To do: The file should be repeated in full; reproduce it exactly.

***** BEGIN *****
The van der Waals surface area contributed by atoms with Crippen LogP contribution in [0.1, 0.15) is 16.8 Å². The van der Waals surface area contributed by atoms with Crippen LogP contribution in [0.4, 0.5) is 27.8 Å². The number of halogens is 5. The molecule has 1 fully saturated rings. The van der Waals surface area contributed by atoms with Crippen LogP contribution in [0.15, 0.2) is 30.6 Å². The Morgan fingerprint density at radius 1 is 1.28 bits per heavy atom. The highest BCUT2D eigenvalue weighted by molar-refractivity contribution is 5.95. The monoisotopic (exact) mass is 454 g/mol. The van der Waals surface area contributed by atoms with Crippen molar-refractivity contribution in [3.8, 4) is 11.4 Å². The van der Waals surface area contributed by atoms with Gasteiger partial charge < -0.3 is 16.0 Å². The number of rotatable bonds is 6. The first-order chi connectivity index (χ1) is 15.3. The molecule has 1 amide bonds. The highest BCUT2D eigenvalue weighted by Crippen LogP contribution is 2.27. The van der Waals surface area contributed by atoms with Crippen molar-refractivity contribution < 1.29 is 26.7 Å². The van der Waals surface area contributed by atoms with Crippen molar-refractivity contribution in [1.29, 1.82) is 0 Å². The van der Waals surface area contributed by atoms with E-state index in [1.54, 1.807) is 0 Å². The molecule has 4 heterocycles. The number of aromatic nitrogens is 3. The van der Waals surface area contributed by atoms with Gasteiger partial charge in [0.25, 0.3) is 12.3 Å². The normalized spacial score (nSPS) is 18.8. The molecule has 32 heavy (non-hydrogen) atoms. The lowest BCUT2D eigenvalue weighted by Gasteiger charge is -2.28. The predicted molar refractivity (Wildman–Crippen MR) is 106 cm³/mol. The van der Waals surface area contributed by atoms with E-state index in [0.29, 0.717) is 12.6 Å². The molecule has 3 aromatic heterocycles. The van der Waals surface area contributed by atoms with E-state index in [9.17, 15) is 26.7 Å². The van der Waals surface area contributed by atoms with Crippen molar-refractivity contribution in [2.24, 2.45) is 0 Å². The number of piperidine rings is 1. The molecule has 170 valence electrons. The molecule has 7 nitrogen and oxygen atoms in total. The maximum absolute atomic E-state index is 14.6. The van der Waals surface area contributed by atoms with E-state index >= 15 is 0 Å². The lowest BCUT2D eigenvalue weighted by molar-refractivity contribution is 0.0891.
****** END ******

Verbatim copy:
The van der Waals surface area contributed by atoms with Crippen LogP contribution in [0.1, 0.15) is 16.8 Å². The van der Waals surface area contributed by atoms with Crippen LogP contribution in [0.4, 0.5) is 27.8 Å². The number of halogens is 5. The molecule has 1 fully saturated rings. The van der Waals surface area contributed by atoms with Crippen LogP contribution in [0.15, 0.2) is 30.6 Å². The Morgan fingerprint density at radius 1 is 1.28 bits per heavy atom. The highest BCUT2D eigenvalue weighted by molar-refractivity contribution is 5.95. The monoisotopic (exact) mass is 454 g/mol. The van der Waals surface area contributed by atoms with Crippen molar-refractivity contribution in [3.8, 4) is 11.4 Å². The van der Waals surface area contributed by atoms with Gasteiger partial charge < -0.3 is 16.0 Å². The number of rotatable bonds is 6. The first-order chi connectivity index (χ1) is 15.3. The molecule has 1 amide bonds. The highest BCUT2D eigenvalue weighted by Crippen LogP contribution is 2.27. The van der Waals surface area contributed by atoms with Crippen molar-refractivity contribution < 1.29 is 26.7 Å². The van der Waals surface area contributed by atoms with Crippen molar-refractivity contribution in [1.29, 1.82) is 0 Å². The van der Waals surface area contributed by atoms with E-state index in [1.54, 1.807) is 0 Å². The molecule has 4 heterocycles. The number of aromatic nitrogens is 3. The van der Waals surface area contributed by atoms with Gasteiger partial charge in [0.25, 0.3) is 12.3 Å². The normalized spacial score (nSPS) is 18.8. The molecule has 32 heavy (non-hydrogen) atoms. The lowest BCUT2D eigenvalue weighted by Gasteiger charge is -2.28. The predicted molar refractivity (Wildman–Crippen MR) is 106 cm³/mol. The van der Waals surface area contributed by atoms with E-state index in [0.29, 0.717) is 12.6 Å². The molecule has 3 aromatic heterocycles. The van der Waals surface area contributed by atoms with E-state index in [9.17, 15) is 26.7 Å². The van der Waals surface area contributed by atoms with Crippen molar-refractivity contribution in [2.24, 2.45) is 0 Å². The number of piperidine rings is 1. The molecule has 170 valence electrons. The molecule has 7 nitrogen and oxygen atoms in total. The maximum absolute atomic E-state index is 14.6. The van der Waals surface area contributed by atoms with E-state index >= 15 is 0 Å². The lowest BCUT2D eigenvalue weighted by molar-refractivity contribution is 0.0891.